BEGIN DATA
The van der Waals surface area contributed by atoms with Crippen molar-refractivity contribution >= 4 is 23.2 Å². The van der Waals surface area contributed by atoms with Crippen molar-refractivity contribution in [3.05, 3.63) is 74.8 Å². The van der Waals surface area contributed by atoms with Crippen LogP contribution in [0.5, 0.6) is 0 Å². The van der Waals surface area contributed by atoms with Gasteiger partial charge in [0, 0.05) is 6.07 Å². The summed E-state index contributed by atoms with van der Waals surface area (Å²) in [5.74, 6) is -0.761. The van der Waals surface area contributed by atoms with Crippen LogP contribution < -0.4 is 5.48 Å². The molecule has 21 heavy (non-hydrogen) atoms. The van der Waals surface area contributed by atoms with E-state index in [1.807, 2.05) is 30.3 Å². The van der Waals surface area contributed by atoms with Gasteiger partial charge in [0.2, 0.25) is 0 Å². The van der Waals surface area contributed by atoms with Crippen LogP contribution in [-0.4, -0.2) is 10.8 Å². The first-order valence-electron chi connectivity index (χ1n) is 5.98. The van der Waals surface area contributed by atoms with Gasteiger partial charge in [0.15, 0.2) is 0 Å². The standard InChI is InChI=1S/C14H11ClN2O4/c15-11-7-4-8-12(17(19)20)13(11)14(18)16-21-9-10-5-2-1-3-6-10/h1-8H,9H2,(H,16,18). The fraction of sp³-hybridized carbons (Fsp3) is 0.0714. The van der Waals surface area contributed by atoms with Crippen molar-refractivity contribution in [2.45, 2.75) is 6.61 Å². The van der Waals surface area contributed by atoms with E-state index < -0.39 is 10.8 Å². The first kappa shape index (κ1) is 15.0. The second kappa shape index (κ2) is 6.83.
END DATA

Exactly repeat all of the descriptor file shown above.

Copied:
The van der Waals surface area contributed by atoms with Crippen molar-refractivity contribution >= 4 is 23.2 Å². The van der Waals surface area contributed by atoms with Crippen molar-refractivity contribution in [3.05, 3.63) is 74.8 Å². The van der Waals surface area contributed by atoms with Crippen LogP contribution in [0.5, 0.6) is 0 Å². The van der Waals surface area contributed by atoms with Gasteiger partial charge in [0, 0.05) is 6.07 Å². The summed E-state index contributed by atoms with van der Waals surface area (Å²) in [5.74, 6) is -0.761. The van der Waals surface area contributed by atoms with Crippen LogP contribution < -0.4 is 5.48 Å². The molecule has 21 heavy (non-hydrogen) atoms. The van der Waals surface area contributed by atoms with E-state index in [1.807, 2.05) is 30.3 Å². The van der Waals surface area contributed by atoms with Gasteiger partial charge in [0.2, 0.25) is 0 Å². The van der Waals surface area contributed by atoms with Crippen LogP contribution in [-0.4, -0.2) is 10.8 Å². The first-order valence-electron chi connectivity index (χ1n) is 5.98. The van der Waals surface area contributed by atoms with Gasteiger partial charge in [0.15, 0.2) is 0 Å². The standard InChI is InChI=1S/C14H11ClN2O4/c15-11-7-4-8-12(17(19)20)13(11)14(18)16-21-9-10-5-2-1-3-6-10/h1-8H,9H2,(H,16,18). The fraction of sp³-hybridized carbons (Fsp3) is 0.0714. The van der Waals surface area contributed by atoms with Crippen molar-refractivity contribution in [2.45, 2.75) is 6.61 Å². The van der Waals surface area contributed by atoms with E-state index < -0.39 is 10.8 Å². The first kappa shape index (κ1) is 15.0. The second kappa shape index (κ2) is 6.83.